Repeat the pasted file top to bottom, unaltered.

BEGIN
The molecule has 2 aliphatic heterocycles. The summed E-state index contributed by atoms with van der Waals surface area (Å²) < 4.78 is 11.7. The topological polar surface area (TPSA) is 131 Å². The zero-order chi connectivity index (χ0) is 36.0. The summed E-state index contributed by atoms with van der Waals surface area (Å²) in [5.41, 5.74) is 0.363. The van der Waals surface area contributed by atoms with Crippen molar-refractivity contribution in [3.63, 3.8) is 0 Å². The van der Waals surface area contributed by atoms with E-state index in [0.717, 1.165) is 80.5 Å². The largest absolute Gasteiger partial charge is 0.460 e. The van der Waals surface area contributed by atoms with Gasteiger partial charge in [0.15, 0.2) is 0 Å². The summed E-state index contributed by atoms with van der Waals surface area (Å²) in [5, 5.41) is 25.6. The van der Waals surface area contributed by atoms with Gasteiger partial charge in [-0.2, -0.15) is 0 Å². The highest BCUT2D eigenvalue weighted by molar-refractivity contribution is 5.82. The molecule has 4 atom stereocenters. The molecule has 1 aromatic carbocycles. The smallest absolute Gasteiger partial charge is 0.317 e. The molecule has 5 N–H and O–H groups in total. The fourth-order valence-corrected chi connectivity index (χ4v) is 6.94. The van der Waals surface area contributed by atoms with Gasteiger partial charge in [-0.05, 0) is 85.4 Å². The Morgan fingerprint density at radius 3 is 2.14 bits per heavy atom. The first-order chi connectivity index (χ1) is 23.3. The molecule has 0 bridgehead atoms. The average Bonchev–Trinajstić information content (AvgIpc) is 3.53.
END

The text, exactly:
The molecule has 2 aliphatic heterocycles. The summed E-state index contributed by atoms with van der Waals surface area (Å²) < 4.78 is 11.7. The topological polar surface area (TPSA) is 131 Å². The zero-order chi connectivity index (χ0) is 36.0. The summed E-state index contributed by atoms with van der Waals surface area (Å²) in [5.41, 5.74) is 0.363. The van der Waals surface area contributed by atoms with Crippen molar-refractivity contribution in [3.63, 3.8) is 0 Å². The van der Waals surface area contributed by atoms with E-state index in [0.717, 1.165) is 80.5 Å². The largest absolute Gasteiger partial charge is 0.460 e. The van der Waals surface area contributed by atoms with Gasteiger partial charge in [0.15, 0.2) is 0 Å². The summed E-state index contributed by atoms with van der Waals surface area (Å²) in [5, 5.41) is 25.6. The van der Waals surface area contributed by atoms with Gasteiger partial charge in [-0.2, -0.15) is 0 Å². The highest BCUT2D eigenvalue weighted by molar-refractivity contribution is 5.82. The molecule has 4 atom stereocenters. The molecule has 1 aromatic carbocycles. The smallest absolute Gasteiger partial charge is 0.317 e. The molecule has 5 N–H and O–H groups in total. The fourth-order valence-corrected chi connectivity index (χ4v) is 6.94. The van der Waals surface area contributed by atoms with Gasteiger partial charge in [-0.05, 0) is 85.4 Å². The Morgan fingerprint density at radius 3 is 2.14 bits per heavy atom. The first-order chi connectivity index (χ1) is 23.3. The molecule has 0 bridgehead atoms. The average Bonchev–Trinajstić information content (AvgIpc) is 3.53.